Rio Grande Valley | Texas Public Radio

Rio Grande Valley

David Martin Davies | Texas Public Radio

U.S. Customs and Border Protection has sent letters to 67 Rio Grande Valley landowners, requesting permission to survey their land as a possible site for a border wall. But congressional leaders believe that it could be decades before any work begins.


Carson Frame / TPR News

It’s been just over a week since the governors of Texas, Arizona, New Mexico, and California committed to sending around 2,000 National Guard members to the U.S.-Mexico border.

That’s in response to a call to action by President Trump, who says there’s been an uptick in illegal border crossings and drug trafficking.

Some 900 troops have already arrived, but operations are not yet fully underway.


From Texas Standard.

You can squeeze a lot into a spending proposal that’s 2,200 pages long and $1.3 trillion deep. But if you look at the fine print in the spending deal passed by Congress and signed by the president late Friday, you may notice something big in there when it comes to Texas – $1.6 billion in new border security infrastructure.

David Martin Davies

As the Trump administration plans for a border wall, many residents in the Rio Grande Valley are concerned about what that means for areas on the other side of the barrier, including ecologically sensitive and historically significant land.

From Texas Standard:

Selene Moreno is a senior at Benito Juarez-Abraham Lincoln High School in La Joya, Texas. She says she’s looking forward to graduation.

“I’m planning to become a physical therapist after I graduate from high school and I’m planning on going to Texas A&M,” Moreno says.

On this Labor Day, a look back to 50 years ago – a labor fight, a strike and a legendary march for better wages, improved working conditions and human dignity for farm workers.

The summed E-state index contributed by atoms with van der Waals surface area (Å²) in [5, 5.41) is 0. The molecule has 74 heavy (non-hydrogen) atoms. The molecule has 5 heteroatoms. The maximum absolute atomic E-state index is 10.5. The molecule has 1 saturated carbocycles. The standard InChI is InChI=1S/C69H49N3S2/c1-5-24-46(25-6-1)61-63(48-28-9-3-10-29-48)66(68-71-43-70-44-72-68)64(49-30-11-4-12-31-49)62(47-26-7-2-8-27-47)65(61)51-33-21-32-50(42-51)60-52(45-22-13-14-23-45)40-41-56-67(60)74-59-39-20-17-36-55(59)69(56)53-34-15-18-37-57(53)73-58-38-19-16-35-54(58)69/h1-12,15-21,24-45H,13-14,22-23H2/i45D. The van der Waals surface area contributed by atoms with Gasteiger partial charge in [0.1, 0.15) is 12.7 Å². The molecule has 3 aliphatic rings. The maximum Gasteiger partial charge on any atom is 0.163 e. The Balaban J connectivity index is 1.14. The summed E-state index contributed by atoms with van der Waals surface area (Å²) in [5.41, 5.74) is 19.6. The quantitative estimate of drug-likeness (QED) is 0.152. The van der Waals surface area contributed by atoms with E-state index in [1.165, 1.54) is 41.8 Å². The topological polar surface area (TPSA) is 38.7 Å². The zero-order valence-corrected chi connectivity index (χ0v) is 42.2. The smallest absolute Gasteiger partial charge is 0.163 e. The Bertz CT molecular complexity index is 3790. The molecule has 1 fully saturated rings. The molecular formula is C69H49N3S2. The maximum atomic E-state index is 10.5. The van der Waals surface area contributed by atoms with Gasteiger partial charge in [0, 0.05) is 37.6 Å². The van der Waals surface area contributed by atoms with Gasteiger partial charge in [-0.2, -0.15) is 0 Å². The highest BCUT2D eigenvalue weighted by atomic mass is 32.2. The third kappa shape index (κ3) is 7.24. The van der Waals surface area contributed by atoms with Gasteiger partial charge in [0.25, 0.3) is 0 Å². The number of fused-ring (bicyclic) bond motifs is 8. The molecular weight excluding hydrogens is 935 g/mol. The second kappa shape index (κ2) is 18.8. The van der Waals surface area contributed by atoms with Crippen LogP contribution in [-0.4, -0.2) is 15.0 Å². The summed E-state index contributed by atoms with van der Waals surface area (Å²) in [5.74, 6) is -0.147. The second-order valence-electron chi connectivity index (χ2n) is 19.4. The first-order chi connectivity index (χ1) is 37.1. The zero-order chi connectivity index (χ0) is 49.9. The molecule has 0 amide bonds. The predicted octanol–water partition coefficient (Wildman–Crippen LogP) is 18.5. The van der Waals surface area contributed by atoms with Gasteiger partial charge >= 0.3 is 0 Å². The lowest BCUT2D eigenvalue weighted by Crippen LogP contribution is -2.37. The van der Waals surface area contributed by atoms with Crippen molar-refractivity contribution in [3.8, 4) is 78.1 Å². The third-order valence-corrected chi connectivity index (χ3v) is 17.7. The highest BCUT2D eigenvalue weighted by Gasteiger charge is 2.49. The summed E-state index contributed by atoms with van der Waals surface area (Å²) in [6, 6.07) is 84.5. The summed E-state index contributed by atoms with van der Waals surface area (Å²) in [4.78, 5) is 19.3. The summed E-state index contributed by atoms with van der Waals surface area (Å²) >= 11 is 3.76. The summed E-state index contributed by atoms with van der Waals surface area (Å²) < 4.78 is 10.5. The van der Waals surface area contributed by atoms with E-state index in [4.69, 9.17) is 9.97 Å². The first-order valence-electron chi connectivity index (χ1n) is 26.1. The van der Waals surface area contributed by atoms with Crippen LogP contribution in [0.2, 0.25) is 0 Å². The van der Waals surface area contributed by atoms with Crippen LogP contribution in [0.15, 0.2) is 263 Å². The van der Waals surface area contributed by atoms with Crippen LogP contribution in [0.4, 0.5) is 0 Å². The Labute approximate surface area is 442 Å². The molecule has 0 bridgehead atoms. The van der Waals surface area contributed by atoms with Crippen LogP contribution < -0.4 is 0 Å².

On June 1, 1966, farm workers in Starr County in the Rio Grande Valley, virtually all of them Latino, left the melon fields.

They did the unimaginable and went on strike.

They were demanding a $25 dollar-an-hour wage, and improved working conditions, including clean drinking water.

Daniela Pastrana/IPS / Flickr: https://flic.kr/p/9cMmiv

·         Mexican Journalist Marcela Turati takes risks reporting on the drug wars.

·         North Texas resident Lindsay Diaz was underinsured when a tornado hit.  That’s made rebuilding more difficult.

·         A nature trail brings relief to a distressed New Mexico neighborhood.

·         Houston Symphony Orchestra members are helping bilingual students adapt English words through music.

John Burnett / NPR

This week on Fronteras:

•          A federal task force has moved into the Rio Grande Valley to investigate long-standing political corruption. 

•          NPR’s John Burnett talks to Texas Public Radio about the origins of the federal corruption probe, including concerns that businesses will not bring economic development to the region as long as the corruption is so widespread.

•          Teens living on both sides of the border near San Diego are tackling issues affected young Hispanics, including high school dropout rates and unemployment.

This week, NPR examines public corruption in South Texas. The FBI has launched a task force to clean up entrenched wrongdoing by public servants in the Rio Grande Valley. In the final part of this series, we examine vote-stealing and election fraud.

Pages